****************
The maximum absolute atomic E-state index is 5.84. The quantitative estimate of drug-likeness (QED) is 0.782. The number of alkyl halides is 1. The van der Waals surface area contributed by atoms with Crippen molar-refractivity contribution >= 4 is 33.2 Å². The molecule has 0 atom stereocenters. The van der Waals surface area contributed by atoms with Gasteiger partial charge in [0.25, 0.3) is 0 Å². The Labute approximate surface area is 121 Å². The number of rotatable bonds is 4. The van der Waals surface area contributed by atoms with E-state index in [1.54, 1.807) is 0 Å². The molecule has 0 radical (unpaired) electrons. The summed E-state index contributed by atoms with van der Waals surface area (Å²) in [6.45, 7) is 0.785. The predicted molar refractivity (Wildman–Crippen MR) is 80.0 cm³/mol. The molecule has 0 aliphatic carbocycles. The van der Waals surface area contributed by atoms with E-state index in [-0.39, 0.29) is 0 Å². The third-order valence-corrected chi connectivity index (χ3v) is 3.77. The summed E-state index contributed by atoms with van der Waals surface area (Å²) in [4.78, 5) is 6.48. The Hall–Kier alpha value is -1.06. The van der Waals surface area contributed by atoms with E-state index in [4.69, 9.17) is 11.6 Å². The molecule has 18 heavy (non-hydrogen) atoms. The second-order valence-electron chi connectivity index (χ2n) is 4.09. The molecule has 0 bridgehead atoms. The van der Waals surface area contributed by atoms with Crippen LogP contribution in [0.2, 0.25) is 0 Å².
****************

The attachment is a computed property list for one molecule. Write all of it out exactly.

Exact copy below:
The maximum absolute atomic E-state index is 5.84. The quantitative estimate of drug-likeness (QED) is 0.782. The number of alkyl halides is 1. The van der Waals surface area contributed by atoms with Crippen molar-refractivity contribution >= 4 is 33.2 Å². The molecule has 0 atom stereocenters. The van der Waals surface area contributed by atoms with Gasteiger partial charge in [0.25, 0.3) is 0 Å². The Labute approximate surface area is 121 Å². The number of rotatable bonds is 4. The van der Waals surface area contributed by atoms with E-state index in [1.54, 1.807) is 0 Å². The molecule has 0 radical (unpaired) electrons. The summed E-state index contributed by atoms with van der Waals surface area (Å²) in [6.45, 7) is 0.785. The predicted molar refractivity (Wildman–Crippen MR) is 80.0 cm³/mol. The molecule has 0 aliphatic carbocycles. The van der Waals surface area contributed by atoms with E-state index in [-0.39, 0.29) is 0 Å². The third-order valence-corrected chi connectivity index (χ3v) is 3.77. The summed E-state index contributed by atoms with van der Waals surface area (Å²) in [4.78, 5) is 6.48. The Hall–Kier alpha value is -1.06. The van der Waals surface area contributed by atoms with E-state index in [4.69, 9.17) is 11.6 Å². The molecule has 18 heavy (non-hydrogen) atoms. The second-order valence-electron chi connectivity index (χ2n) is 4.09. The molecule has 0 bridgehead atoms. The van der Waals surface area contributed by atoms with Crippen LogP contribution in [0.2, 0.25) is 0 Å².